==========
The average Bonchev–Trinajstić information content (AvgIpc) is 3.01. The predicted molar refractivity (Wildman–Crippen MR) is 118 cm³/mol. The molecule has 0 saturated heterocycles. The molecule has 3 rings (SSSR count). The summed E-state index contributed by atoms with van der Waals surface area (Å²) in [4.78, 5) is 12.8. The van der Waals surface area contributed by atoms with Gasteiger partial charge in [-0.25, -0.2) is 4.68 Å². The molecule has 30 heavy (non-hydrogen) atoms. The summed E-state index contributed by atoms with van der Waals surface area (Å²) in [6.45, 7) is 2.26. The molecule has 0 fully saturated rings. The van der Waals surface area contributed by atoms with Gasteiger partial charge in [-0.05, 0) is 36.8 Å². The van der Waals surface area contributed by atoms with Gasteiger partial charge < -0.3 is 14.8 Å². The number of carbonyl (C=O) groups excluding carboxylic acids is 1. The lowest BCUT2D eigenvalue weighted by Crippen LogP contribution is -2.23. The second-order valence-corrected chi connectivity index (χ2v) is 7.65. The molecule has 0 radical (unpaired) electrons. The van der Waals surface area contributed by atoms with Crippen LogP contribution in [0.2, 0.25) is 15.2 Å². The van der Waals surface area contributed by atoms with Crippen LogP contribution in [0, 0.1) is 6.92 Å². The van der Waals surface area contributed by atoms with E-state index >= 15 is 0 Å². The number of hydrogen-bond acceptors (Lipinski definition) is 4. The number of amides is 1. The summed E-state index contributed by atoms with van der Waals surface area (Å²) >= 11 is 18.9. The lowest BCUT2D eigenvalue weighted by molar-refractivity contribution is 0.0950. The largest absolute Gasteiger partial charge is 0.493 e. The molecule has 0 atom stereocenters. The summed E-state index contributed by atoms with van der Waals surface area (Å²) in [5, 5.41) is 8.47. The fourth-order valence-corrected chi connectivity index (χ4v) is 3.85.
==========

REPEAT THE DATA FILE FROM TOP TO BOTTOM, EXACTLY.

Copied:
The average Bonchev–Trinajstić information content (AvgIpc) is 3.01. The predicted molar refractivity (Wildman–Crippen MR) is 118 cm³/mol. The molecule has 0 saturated heterocycles. The molecule has 3 rings (SSSR count). The summed E-state index contributed by atoms with van der Waals surface area (Å²) in [4.78, 5) is 12.8. The van der Waals surface area contributed by atoms with Gasteiger partial charge in [-0.25, -0.2) is 4.68 Å². The molecule has 30 heavy (non-hydrogen) atoms. The summed E-state index contributed by atoms with van der Waals surface area (Å²) in [6.45, 7) is 2.26. The molecule has 0 fully saturated rings. The van der Waals surface area contributed by atoms with Gasteiger partial charge in [-0.05, 0) is 36.8 Å². The van der Waals surface area contributed by atoms with Gasteiger partial charge < -0.3 is 14.8 Å². The number of carbonyl (C=O) groups excluding carboxylic acids is 1. The lowest BCUT2D eigenvalue weighted by Crippen LogP contribution is -2.23. The second-order valence-corrected chi connectivity index (χ2v) is 7.65. The molecule has 0 radical (unpaired) electrons. The van der Waals surface area contributed by atoms with Crippen LogP contribution in [0.2, 0.25) is 15.2 Å². The van der Waals surface area contributed by atoms with Crippen LogP contribution in [0, 0.1) is 6.92 Å². The van der Waals surface area contributed by atoms with E-state index >= 15 is 0 Å². The number of hydrogen-bond acceptors (Lipinski definition) is 4. The number of amides is 1. The summed E-state index contributed by atoms with van der Waals surface area (Å²) >= 11 is 18.9. The lowest BCUT2D eigenvalue weighted by molar-refractivity contribution is 0.0950. The largest absolute Gasteiger partial charge is 0.493 e. The molecule has 0 atom stereocenters. The summed E-state index contributed by atoms with van der Waals surface area (Å²) in [5, 5.41) is 8.47. The fourth-order valence-corrected chi connectivity index (χ4v) is 3.85.